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Surface coatings of ZnO nanoparticles mitigate differentially a host of transcriptional, protein and signalling responses in primary human olfactory cells.

Osmond-McLeod MJ, Osmond RI, Oytam Y, McCall MJ, Feltis B, Mackay-Sim A, Wood SA, Cook AL - Part Fibre Toxicol (2013)

Bottom Line: Four types of commercially-available zinc oxide (ZnO) nanoparticles, two coated and two uncoated, were examined for their effects on primary human cells cultured from the olfactory mucosa.ZnO nanoparticle toxicity in hONS cells was mediated through a battery of mechanisms largely related to cell stress, inflammatory response and apoptosis, but not activation of mechanisms that repair damaged DNA.Surface coatings on the ZnO nanoparticles mitigated these cellular responses to varying degrees.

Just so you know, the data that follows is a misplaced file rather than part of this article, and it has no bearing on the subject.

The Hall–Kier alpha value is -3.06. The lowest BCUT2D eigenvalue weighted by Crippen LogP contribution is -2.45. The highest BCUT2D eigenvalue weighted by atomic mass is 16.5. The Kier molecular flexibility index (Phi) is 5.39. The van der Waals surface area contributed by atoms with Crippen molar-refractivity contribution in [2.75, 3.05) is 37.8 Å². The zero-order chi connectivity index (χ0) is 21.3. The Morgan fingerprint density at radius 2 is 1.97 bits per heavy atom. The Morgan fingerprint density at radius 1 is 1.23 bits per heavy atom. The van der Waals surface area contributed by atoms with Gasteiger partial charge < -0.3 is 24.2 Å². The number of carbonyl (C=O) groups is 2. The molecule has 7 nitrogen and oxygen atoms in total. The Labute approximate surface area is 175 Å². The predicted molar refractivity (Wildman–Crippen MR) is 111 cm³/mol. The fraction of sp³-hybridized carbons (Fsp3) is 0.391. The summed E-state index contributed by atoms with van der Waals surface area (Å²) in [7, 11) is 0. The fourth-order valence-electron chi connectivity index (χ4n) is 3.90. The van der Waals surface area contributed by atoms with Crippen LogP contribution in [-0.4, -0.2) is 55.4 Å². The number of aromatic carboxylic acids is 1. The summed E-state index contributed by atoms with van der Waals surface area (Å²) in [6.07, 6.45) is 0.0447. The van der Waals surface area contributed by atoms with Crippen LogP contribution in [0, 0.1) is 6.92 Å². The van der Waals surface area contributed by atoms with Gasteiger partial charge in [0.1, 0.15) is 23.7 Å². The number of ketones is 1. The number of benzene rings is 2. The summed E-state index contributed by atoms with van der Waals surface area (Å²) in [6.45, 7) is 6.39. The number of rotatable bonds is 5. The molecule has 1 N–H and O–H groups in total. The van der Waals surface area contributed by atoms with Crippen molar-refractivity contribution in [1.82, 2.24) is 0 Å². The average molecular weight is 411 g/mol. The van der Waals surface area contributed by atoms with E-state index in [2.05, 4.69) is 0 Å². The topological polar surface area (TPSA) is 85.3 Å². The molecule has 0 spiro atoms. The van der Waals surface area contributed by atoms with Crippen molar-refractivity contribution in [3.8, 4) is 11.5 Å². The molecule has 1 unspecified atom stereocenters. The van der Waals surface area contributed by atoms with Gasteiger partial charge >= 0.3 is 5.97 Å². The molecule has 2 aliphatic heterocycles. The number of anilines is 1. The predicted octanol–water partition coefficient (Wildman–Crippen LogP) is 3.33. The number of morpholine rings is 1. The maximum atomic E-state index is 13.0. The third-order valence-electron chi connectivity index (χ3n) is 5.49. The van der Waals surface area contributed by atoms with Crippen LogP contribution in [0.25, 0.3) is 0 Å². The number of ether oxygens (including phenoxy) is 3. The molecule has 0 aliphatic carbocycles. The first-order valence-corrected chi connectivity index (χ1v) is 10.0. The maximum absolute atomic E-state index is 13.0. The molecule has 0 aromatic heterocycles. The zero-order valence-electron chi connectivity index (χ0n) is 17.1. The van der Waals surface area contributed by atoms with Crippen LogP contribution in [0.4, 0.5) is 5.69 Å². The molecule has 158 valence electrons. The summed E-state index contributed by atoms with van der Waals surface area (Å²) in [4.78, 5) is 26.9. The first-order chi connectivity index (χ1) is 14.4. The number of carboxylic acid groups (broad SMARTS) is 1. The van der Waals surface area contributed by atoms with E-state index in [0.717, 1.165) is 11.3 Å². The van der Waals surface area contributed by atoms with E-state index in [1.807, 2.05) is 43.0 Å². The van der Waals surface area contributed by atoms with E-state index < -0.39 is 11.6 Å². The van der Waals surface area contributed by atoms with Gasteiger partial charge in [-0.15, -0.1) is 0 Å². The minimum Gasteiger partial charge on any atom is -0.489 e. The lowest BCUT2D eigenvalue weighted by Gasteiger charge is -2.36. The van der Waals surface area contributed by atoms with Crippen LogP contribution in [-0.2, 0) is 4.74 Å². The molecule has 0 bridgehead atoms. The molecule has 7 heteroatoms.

View Article: PubMed Central - HTML - PubMed

Affiliation: CSIRO Advanced Materials TCP (Nanosafety), and CSIRO Animal, Food and Health Sciences, PO Box 52, North Ryde, NSW 1670, Australia. megan.osmond@csiro.au.

ABSTRACT

Background: Inhaled nanoparticles have been reported in some instances to translocate from the nostril to the olfactory bulb in exposed rats. In close proximity to the olfactory bulb is the olfactory mucosa, within which resides a niche of multipotent cells. Cells isolated from this area may provide a relevant in vitro system to investigate potential effects of workplace exposure to inhaled zinc oxide nanoparticles.

Methods: Four types of commercially-available zinc oxide (ZnO) nanoparticles, two coated and two uncoated, were examined for their effects on primary human cells cultured from the olfactory mucosa. Human olfactory neurosphere-derived (hONS) cells from healthy adult donors were analyzed for modulation of cytokine levels, activation of intracellular signalling pathways, changes in gene-expression patterns across the whole genome, and compromised cellular function over a 24 h period following exposure to the nanoparticles suspended in cell culture medium.